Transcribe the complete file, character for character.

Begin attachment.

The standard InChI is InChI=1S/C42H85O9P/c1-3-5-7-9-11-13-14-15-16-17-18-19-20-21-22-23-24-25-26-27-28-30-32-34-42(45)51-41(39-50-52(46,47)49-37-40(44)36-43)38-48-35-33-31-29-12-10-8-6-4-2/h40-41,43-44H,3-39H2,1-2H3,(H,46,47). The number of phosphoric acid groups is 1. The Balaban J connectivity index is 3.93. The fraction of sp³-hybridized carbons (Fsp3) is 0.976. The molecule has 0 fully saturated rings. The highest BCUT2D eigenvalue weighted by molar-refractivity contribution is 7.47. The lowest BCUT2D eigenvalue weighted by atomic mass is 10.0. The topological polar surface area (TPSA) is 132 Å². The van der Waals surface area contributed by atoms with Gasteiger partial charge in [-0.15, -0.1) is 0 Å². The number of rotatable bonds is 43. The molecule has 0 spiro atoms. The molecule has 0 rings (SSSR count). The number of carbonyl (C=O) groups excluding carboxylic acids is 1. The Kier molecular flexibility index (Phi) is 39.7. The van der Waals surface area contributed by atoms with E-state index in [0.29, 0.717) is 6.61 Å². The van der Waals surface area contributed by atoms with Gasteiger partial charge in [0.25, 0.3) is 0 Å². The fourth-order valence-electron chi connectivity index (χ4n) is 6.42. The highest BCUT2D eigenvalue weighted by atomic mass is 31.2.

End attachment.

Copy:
The standard InChI is InChI=1S/C42H85O9P/c1-3-5-7-9-11-13-14-15-16-17-18-19-20-21-22-23-24-25-26-27-28-30-32-34-42(45)51-41(39-50-52(46,47)49-37-40(44)36-43)38-48-35-33-31-29-12-10-8-6-4-2/h40-41,43-44H,3-39H2,1-2H3,(H,46,47). The number of phosphoric acid groups is 1. The Balaban J connectivity index is 3.93. The fraction of sp³-hybridized carbons (Fsp3) is 0.976. The molecule has 0 fully saturated rings. The highest BCUT2D eigenvalue weighted by molar-refractivity contribution is 7.47. The lowest BCUT2D eigenvalue weighted by atomic mass is 10.0. The topological polar surface area (TPSA) is 132 Å². The van der Waals surface area contributed by atoms with Gasteiger partial charge in [-0.15, -0.1) is 0 Å². The number of rotatable bonds is 43. The molecule has 0 spiro atoms. The molecule has 0 rings (SSSR count). The number of carbonyl (C=O) groups excluding carboxylic acids is 1. The Kier molecular flexibility index (Phi) is 39.7. The van der Waals surface area contributed by atoms with E-state index in [0.29, 0.717) is 6.61 Å². The van der Waals surface area contributed by atoms with Gasteiger partial charge in [0.25, 0.3) is 0 Å². The fourth-order valence-electron chi connectivity index (χ4n) is 6.42. The highest BCUT2D eigenvalue weighted by atomic mass is 31.2.